the way of the school, the well-cultivated field, the skilled hand, the
Christian home, we are coming up; that we propose to invite all who will
to step up and occupy this position with us. Tell them that we are
learning that standing-ground for the race, as for the individual, must
be laid in intelligence, industry, thrift, and property, not as an end,
but as a means to the highest privileges; that we are learning that
neither the conqueror's bullet nor fiat of law could make an ignorant
voter an intelligent voter, could make a dependent man an independent
man, could give one citizen respect for another, a bank account, a foot
of land, or an enlightened fireside. Tell them that, as grateful as we
are to artist and patriotism for placing the figures of Shaw and his
comrades in physical form of beauty and magnificence, that after all,
the real monument, the greater monument, is being slowly but safely
builded among the lowly in the South, in the struggles and sacrifices of
a race to justify all that has been done and suffered for it."

One of the wishes that lay nearest Colonel Shaw's heart was, that his
black troops might be permitted to fight by the side of white soldiers.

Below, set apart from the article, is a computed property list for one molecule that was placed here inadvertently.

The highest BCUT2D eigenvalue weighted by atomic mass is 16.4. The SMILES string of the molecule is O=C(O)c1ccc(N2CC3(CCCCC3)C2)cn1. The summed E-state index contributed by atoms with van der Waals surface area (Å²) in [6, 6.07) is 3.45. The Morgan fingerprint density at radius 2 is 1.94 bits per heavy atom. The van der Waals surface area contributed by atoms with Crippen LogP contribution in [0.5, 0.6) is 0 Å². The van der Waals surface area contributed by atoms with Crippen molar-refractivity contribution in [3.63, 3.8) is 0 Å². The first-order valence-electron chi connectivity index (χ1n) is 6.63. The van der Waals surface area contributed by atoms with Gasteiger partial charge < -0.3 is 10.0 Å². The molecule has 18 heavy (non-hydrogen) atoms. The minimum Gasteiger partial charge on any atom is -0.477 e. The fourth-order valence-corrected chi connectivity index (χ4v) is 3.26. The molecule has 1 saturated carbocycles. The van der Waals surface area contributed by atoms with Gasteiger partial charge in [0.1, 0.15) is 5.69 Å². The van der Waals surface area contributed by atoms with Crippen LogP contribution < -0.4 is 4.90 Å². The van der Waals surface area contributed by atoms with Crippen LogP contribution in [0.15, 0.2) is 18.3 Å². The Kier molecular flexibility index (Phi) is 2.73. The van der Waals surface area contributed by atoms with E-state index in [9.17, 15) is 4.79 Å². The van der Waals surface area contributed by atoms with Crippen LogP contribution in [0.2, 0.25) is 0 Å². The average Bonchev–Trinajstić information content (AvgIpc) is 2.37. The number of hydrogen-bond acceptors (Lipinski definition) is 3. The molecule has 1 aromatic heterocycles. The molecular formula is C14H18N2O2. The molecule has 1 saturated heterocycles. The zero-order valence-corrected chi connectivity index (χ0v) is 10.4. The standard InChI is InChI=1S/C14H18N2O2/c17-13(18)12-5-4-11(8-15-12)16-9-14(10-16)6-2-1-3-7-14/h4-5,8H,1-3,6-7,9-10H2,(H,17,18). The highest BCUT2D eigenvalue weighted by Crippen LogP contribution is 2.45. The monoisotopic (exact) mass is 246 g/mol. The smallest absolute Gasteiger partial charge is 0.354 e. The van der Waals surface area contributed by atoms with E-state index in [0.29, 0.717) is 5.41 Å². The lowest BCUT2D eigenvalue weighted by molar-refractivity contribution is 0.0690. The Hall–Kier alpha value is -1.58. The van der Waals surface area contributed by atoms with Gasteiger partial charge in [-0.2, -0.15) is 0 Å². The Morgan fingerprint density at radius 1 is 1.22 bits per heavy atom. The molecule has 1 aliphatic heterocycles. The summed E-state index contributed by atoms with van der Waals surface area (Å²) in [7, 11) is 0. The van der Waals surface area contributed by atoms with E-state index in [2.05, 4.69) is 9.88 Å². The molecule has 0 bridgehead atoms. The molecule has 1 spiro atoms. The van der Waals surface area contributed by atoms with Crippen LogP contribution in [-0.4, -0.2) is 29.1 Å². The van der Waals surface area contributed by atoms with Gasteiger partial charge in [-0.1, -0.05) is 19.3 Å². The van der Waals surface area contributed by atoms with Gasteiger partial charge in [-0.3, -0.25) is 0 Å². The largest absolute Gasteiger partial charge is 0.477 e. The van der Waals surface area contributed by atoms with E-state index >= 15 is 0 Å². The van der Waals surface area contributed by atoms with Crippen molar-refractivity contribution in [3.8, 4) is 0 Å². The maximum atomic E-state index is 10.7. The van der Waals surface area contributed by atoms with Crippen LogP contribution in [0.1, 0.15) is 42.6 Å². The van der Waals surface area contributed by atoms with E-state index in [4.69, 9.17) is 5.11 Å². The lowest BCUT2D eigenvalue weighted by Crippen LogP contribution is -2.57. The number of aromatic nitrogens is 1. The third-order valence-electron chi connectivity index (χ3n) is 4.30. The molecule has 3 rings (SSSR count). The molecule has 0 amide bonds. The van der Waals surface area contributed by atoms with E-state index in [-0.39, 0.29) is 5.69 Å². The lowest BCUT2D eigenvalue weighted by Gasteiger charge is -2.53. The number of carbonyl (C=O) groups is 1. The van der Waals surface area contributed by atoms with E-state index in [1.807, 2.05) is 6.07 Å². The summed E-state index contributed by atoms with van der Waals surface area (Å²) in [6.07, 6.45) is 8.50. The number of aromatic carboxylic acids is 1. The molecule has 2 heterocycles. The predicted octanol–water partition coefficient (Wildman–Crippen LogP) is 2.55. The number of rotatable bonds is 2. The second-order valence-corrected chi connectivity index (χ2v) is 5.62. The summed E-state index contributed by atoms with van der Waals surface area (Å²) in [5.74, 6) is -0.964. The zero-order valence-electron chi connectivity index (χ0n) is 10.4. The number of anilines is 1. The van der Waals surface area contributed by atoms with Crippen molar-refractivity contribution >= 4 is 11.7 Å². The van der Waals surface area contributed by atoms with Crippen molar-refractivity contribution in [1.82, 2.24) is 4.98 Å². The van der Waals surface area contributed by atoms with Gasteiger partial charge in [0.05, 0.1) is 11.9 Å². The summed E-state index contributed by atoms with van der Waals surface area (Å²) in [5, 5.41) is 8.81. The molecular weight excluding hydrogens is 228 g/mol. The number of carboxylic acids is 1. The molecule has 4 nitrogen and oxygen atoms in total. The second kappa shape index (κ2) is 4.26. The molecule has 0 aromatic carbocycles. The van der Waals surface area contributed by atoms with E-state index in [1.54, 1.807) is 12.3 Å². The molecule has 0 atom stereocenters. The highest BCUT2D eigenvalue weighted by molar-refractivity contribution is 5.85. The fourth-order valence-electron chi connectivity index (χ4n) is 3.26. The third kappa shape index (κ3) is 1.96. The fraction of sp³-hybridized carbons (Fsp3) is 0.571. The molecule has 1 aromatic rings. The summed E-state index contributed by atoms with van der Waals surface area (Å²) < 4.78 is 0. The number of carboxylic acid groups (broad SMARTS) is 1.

Have we not lived to see that wish realized, and will it not be further
realized in the future? Not at Wagner, not with rifle and bayonet, but
on the field of peace, in the battle of industry, in the struggle for
good government, in the lifting up of the lowest to the fullest
opportunities. In this we shall fight by the side of white men, North
and South. And if this be true, as under God's guidance it will, that
old flag, that emblem of progress and security, which brave Sergeant
Carney never permitted to fall on the ground, will still be borne aloft
by Southern soldier and Northern soldier, and, in a more potent and
higher sense, we shall all realize that

"The slave's chain and the master's alike are broken;
The one curse of the race held both in tether;
They are rising, all are rising--
The black and the white together."





Next: The Limitless Possibilities Of The Negro Race

Previous: The Negro As A Soldier



Add to Informational Site Network
Report
Privacy
ADD TO EBOOK